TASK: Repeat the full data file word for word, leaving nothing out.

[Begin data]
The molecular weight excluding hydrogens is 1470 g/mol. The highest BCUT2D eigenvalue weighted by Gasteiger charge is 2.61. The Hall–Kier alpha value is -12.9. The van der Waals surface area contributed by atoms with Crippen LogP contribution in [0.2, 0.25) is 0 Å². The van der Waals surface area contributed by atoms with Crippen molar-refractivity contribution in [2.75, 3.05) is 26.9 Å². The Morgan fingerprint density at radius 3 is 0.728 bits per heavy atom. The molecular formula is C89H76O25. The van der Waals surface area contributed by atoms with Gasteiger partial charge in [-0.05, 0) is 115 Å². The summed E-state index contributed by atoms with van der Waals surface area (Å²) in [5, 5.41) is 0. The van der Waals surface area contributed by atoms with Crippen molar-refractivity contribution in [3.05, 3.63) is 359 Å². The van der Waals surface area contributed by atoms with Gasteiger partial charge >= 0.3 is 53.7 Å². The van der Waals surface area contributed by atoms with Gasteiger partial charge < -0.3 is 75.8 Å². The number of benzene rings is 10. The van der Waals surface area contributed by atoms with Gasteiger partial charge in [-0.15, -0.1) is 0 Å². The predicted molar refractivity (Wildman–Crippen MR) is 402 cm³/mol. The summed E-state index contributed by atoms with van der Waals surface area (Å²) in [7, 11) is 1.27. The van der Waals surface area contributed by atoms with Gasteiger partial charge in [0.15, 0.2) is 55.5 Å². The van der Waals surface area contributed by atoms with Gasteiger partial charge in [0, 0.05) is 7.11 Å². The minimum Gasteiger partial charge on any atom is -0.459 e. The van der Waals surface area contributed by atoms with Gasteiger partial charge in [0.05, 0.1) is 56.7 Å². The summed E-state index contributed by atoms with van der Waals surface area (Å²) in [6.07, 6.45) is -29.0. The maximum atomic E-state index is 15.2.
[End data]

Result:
The molecular weight excluding hydrogens is 1470 g/mol. The highest BCUT2D eigenvalue weighted by Gasteiger charge is 2.61. The Hall–Kier alpha value is -12.9. The van der Waals surface area contributed by atoms with Crippen LogP contribution in [0.2, 0.25) is 0 Å². The van der Waals surface area contributed by atoms with Crippen molar-refractivity contribution in [2.75, 3.05) is 26.9 Å². The Morgan fingerprint density at radius 3 is 0.728 bits per heavy atom. The molecular formula is C89H76O25. The van der Waals surface area contributed by atoms with Gasteiger partial charge in [-0.05, 0) is 115 Å². The summed E-state index contributed by atoms with van der Waals surface area (Å²) in [5, 5.41) is 0. The van der Waals surface area contributed by atoms with Crippen molar-refractivity contribution in [3.05, 3.63) is 359 Å². The van der Waals surface area contributed by atoms with Gasteiger partial charge >= 0.3 is 53.7 Å². The van der Waals surface area contributed by atoms with Gasteiger partial charge < -0.3 is 75.8 Å². The number of benzene rings is 10. The van der Waals surface area contributed by atoms with Gasteiger partial charge in [-0.15, -0.1) is 0 Å². The predicted molar refractivity (Wildman–Crippen MR) is 402 cm³/mol. The summed E-state index contributed by atoms with van der Waals surface area (Å²) in [7, 11) is 1.27. The van der Waals surface area contributed by atoms with Gasteiger partial charge in [0.15, 0.2) is 55.5 Å². The van der Waals surface area contributed by atoms with Gasteiger partial charge in [0, 0.05) is 7.11 Å². The minimum Gasteiger partial charge on any atom is -0.459 e. The van der Waals surface area contributed by atoms with Gasteiger partial charge in [0.05, 0.1) is 56.7 Å². The summed E-state index contributed by atoms with van der Waals surface area (Å²) in [6.07, 6.45) is -29.0. The maximum atomic E-state index is 15.2.